And as for shooting in RAW, many people tend not to shoot in raw because of the difficulty it adds to post-process work .. especially if you're talking hundreds of photos. I've had many suggestions to just shoot JPEG instead of RAW mainly because JPEGs are smaller and people typically don't need to go though every photo and tweak the balances to get the benefits from raw.

But yea, I think all photographers in sometime in there lives will shoot so many pictures they'll go nuts from trying to process them all. You just need to pick what you like and go from there. Don't try to do them all unless you get paid for it :P

SolarTempest
06-01-2006, 05:38 AM
TomodachiFriend, I stopped taking tons of random people pictures because of this =P And batch processing and settings subsets are our saviours!

ZiggyB, My weekend shots are a little over 4gb of space. I just love RAW so much though! I can't fight it =( To help my addiction, I've got 300gb + 120gb + 120gb drives (about half space used for redundant backup).

As for speed, summer is slowing me down. It gets pretty hot in my room now so I had to remove my computer's overclock! Hahaha, oh well.

[SG], I would definitely go nuts if I spent time editing my pics. Lol. And even when I'm getting paid for doing it, I still find it pretty annoying after a while =P

Who says digital means shoots nuts? I keep holding myself back because I don't want to have to process photos later. Hahaha.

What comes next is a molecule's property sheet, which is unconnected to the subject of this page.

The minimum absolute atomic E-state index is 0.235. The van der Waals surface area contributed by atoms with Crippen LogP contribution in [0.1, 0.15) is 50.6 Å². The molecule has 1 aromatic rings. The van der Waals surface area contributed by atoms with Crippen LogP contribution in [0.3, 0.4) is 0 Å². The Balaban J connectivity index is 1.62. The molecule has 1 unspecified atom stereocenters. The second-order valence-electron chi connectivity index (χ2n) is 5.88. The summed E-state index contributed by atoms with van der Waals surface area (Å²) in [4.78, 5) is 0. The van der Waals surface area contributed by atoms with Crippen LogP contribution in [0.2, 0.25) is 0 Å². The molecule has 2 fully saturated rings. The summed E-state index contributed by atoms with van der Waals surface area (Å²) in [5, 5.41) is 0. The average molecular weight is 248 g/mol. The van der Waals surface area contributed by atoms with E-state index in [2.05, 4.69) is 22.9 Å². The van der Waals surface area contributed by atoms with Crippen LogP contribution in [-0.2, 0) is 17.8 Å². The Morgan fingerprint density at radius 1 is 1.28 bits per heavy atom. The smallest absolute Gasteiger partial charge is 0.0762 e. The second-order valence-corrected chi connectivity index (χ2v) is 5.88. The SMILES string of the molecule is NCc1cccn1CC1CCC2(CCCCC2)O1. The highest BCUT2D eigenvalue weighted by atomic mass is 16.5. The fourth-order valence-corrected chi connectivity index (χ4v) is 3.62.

Alessa
06-01-2006, 05:51 AM
I had similar problems when I went to the last convention where I was last year. I took about 400 shots (not THAT much, I know) but still it was lots of work to edit many of them and load them in my gallery on an other website... >_<

pxlbarrel
06-01-2006, 06:17 AM
I'm currently editing about 562 photos from Anime North. I'm deleting some as I go along if they're duplicate poses, blurry or uncomplementary. I've got about half done now. I'm spreading it over the week so hopefully, if I continue on this tedious journey, I'll be finished by next week. I batch resized them and then I batch auto-coloured them (the auto-colour actually gave me good results so I'm using it). I'm just resizing and recropping so it takes about 2 or 3 minutes per photo. To break up the monotony, I'm uploading a few at at time. I'm going to need to rethink this next year. LOL

Ollie
06-01-2006, 07:23 AM
I run a number of autmatic processes on all my shots from a convention. (Animazement = 580). It has to run overnight, and often the results are what they could be. I'm using automated functions for white balance and such, but there's no way I have time to go through that many photos manually. The last step creates a bunch of thumbnail pages I can look through.

Onice I find shots that I can throw away (about 20%) and the ones I really like (about 3%), I can go back and edit those. (Or toss them, as may be the case.) Since that's only ten to fifteen pictures, I can spend a good hour or so on each one if I'd want to. Fixing all the colors, adjusting the curves for each channel, fixing teeth, eyes, and skin if need be, trying out different croppings, and so forth.

As far as display goes, editing your shots to remove redundant ones is just as important as processing your files correctly. People get bored very quickly, moreso if they're browsing on the internet. If you have more than three images of the same subject, by the fourth one people are going to go "eh" unless it's something spectacular. And if it is something amazing, why not get right to the point?

As important as editing is, though, the saying from programming applies here, too. Crap in gets you crap out. Post processing will almost always only make a good picture better. And if you have a bunch of good pictures already, is it worth all the time and effort to make them only marginally better?